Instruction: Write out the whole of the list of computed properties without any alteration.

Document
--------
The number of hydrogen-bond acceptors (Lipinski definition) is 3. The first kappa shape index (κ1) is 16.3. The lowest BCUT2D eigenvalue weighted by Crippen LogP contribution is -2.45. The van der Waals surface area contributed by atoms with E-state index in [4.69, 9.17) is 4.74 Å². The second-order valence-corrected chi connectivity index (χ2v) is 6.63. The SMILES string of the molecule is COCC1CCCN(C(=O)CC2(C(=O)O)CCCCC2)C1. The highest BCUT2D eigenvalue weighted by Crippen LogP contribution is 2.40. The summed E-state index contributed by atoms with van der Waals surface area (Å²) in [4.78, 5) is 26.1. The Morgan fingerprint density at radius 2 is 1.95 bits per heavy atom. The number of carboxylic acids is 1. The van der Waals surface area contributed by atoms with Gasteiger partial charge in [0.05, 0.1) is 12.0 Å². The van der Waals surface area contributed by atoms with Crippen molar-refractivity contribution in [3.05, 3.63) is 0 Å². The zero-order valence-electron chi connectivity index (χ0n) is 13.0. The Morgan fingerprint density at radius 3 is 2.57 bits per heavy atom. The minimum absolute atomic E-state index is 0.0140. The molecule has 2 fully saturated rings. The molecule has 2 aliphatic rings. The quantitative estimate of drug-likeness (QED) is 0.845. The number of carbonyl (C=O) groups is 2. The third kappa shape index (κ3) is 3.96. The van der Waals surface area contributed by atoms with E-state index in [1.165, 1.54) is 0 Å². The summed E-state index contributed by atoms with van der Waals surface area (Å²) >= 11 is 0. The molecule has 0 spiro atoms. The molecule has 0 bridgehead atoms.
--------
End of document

The number of hydrogen-bond acceptors (Lipinski definition) is 3. The first kappa shape index (κ1) is 16.3. The lowest BCUT2D eigenvalue weighted by Crippen LogP contribution is -2.45. The van der Waals surface area contributed by atoms with E-state index in [4.69, 9.17) is 4.74 Å². The second-order valence-corrected chi connectivity index (χ2v) is 6.63. The SMILES string of the molecule is COCC1CCCN(C(=O)CC2(C(=O)O)CCCCC2)C1. The highest BCUT2D eigenvalue weighted by Crippen LogP contribution is 2.40. The summed E-state index contributed by atoms with van der Waals surface area (Å²) in [4.78, 5) is 26.1. The Morgan fingerprint density at radius 2 is 1.95 bits per heavy atom. The number of carboxylic acids is 1. The van der Waals surface area contributed by atoms with Gasteiger partial charge in [0.05, 0.1) is 12.0 Å². The van der Waals surface area contributed by atoms with Crippen molar-refractivity contribution in [3.05, 3.63) is 0 Å². The zero-order valence-electron chi connectivity index (χ0n) is 13.0. The Morgan fingerprint density at radius 3 is 2.57 bits per heavy atom. The minimum absolute atomic E-state index is 0.0140. The molecule has 2 fully saturated rings. The molecule has 2 aliphatic rings. The quantitative estimate of drug-likeness (QED) is 0.845. The number of carbonyl (C=O) groups is 2. The third kappa shape index (κ3) is 3.96. The van der Waals surface area contributed by atoms with E-state index in [1.165, 1.54) is 0 Å². The summed E-state index contributed by atoms with van der Waals surface area (Å²) >= 11 is 0. The molecule has 0 spiro atoms. The molecule has 0 bridgehead atoms.